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Prevalence of Trephined Syndrome After Decompressive Craniectomy (TS)

This study is currently recruiting participants.
See Contacts and Locations
Verified June 2017 by Leemann Beatrice, University Hospital, Geneva
Sponsor:
Information provided by (Responsible Party):
Leemann Beatrice, University Hospital, Geneva
ClinicalTrials.gov Identifier:
NCT03186157
First received: June 11, 2017
Last updated: June 13, 2017
Last verified: June 2017
  Purpose
Decompressive craniectomy is frequently used to treat increased intracranial pressure or an intracranial mass effect. Trephined Syndrome describes a neurological deterioration, which is attributed to a large craniectomy. The symptomatology is varied but includes headache, aggravation of a hemisyndrome or cognitive disorders, often has an orthostatic component and improves or disappears with cranioplasty. The incidence of Trephined Syndrome has been reported between 7% and 26%. However, it might be underestimated if the course of cognitive functions before and after cranioplasty were insufficiently documented.

Condition Intervention
Trephined Syndrome Sinking Skin Flap Syndrome Traumatic Brain Injury Stroke Post Operative Hemorrhage Post-Op Complication Post-Op Infection Procedure: Decompressive craniectomy Procedure: Cranioplasty

Study Type: Observational
Study Design: Observational Model: Cohort
Time Perspective: Prospective
Official Title: A Prospective Observational Study on Risk Factors of Developing and Prevalence of Trephined Syndrome in Patients After Hemispheric Decompressive Craniectomy and Effect of Cranioplasty on Functional and Cognitive Recovery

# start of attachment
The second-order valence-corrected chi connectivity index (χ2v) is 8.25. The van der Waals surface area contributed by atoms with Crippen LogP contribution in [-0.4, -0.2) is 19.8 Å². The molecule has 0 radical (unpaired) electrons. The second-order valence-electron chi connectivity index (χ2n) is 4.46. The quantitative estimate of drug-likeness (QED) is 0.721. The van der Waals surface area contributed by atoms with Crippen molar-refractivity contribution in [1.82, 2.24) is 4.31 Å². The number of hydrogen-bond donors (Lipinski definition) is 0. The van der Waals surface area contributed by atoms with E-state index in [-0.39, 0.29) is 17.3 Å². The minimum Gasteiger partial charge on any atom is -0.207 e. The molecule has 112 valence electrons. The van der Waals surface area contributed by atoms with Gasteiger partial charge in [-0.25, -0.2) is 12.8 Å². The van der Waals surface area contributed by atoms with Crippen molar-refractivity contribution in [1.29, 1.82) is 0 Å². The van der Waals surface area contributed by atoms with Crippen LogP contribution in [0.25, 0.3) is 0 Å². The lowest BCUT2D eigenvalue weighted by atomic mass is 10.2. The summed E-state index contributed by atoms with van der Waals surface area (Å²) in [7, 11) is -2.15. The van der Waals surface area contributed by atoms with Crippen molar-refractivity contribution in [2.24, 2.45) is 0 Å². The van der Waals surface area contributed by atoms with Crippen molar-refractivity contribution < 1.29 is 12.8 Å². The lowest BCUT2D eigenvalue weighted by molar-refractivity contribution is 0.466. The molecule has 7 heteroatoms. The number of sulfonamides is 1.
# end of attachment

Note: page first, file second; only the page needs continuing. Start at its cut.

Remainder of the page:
Further study details as provided by Leemann Beatrice, University Hospital, Geneva:

Primary Outcome Measures:
  • Presence of Trephined Syndrome [ Time Frame: From patients admission to discharge from rehabilitation (approx. 3 months). ]
    To determine the incidence and severity of the the Trephined Syndrome in relation to delay to cranioplasty.


Secondary Outcome Measures:
  • Complications related to cranioplasty [ Time Frame: From patients admission to discharge from rehabilitation (approx. 3 months). ]
    To record the incidence of complications, such as hemorrhagic or infectious, related to cranioplasty intervention.

  • Relation of delay to cranioplasty with the risk of complications [ Time Frame: From patients admission to discharge from rehabilitation (approx. 3 months). ]
    To investigate the relationship between cranioplasty delay and complications related with cranioplasty.


Estimated Enrollment: 60
Actual Study Start Date: February 1, 2012
Estimated Study Completion Date: December 31, 2017
Estimated Primary Completion Date: December 31, 2017 (Final data collection date for primary outcome measure)
Groups/Cohorts Assigned Interventions
Decompressive craniectomy patients
All of the patients that undergo decompressive craniectomy due to intracranial mass lesion and are transferred to neuro-rehabilitation unit in our university hospital.
Procedure: Decompressive craniectomy